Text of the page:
SCOTTISH Labour leader Jim Murphy yesterday said he was in favour in lifting the alcohol ban at football matches.
Murphy said the ban could be overturned on a trial basis when he was asked about it on Radio Scotland’s Off the Ball programme with Stuart Cosgrove and Tam Cowan.
“I don’t drink but I’m up for it. I think it is sensible,” said the politician, who suggested it was unfair that “middle class” people who went to hospitality suites could drink, but ordinary fans could not.
“Our sport in Scotland is stuck in a class mentality that says if you’re middle class and want to go to rugby you can drink, and if you’re middle class and want to go to football you can drink.
“I don’t see why, in moderation, men and women who go to football can’t have a few drinks. It happens in parts of England and different parts of Europe.”
The alcohol ban was introduced at all stadia across Scotland after violent scenes marred the 1980 Scottish Cup final when Rangers and Celtic fans fought running battles on the pitch at Hampden after the match and mounted police helped restore order.
The Scottish Government last looked at the issue in football seven years ago. But the then justice secretary Kenny MacAskill ruled out lifting the ban after Rangers fans rioted in Manchester following the side’s Uefa Cup final defeat in 2008.
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This month MacAskill’s successor Michael Matheson dismissed calls from the head of the Scottish Football Association to permit the sale of alcohol at grounds.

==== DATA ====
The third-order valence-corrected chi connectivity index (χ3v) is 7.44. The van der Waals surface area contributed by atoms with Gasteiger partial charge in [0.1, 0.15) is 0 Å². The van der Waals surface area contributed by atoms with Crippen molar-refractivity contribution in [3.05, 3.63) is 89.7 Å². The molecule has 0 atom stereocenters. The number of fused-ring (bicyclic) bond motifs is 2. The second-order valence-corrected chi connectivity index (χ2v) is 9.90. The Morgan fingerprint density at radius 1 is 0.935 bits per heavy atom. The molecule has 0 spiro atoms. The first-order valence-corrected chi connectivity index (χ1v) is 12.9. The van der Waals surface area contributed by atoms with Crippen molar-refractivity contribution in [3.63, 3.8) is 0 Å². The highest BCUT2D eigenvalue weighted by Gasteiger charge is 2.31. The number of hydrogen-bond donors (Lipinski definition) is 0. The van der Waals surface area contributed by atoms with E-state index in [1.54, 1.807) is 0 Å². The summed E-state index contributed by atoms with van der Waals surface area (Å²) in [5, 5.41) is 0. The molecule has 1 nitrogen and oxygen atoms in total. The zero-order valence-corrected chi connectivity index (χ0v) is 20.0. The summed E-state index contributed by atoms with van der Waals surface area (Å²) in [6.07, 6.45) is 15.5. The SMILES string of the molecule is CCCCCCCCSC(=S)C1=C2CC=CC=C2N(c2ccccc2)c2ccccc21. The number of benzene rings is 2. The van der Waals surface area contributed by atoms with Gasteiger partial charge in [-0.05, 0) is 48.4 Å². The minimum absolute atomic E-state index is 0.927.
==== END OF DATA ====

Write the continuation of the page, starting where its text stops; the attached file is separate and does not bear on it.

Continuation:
Matheson was reacting to a statement by the SFA chief executive Stewart Regan, who said he hopes to persuade police and government that Scotland is now “a responsible nation”, and football fans have moved on from the troubles of the 1980s.
Murphy said yesterday: “Obviously the game had to change after the Old Firm riot at Hampden and all that sort of stuff, but we are a long way away from that.
“I think we should at least do it on a trial basis. I don’t think we want people drinking from 9am to 3pm, but I’m interested in trialling people being allowed to drink in the stadium for maybe an hour before the game.
“As long as it’s not just just driven by football clubs’ determination to raise a couple more quid.
“It’s about improving the experience of the supporter. As long as you can do it in a way that doesn’t put families off, I’m up for trying it.”
Murphy added that he was against lifting the ban for the first time at February’s Old Firm match (in the Scottish League Cup) between Rangers and Celtic.
“We shouldn’t be trying alcohol for the first time at that,” Murphy said.
“That’s a no brainer. We have an unhealthy relationship with alcohol in this country, but I think the way we have cut off working class people from the chance to have a drink or two at a football match is wrong.”
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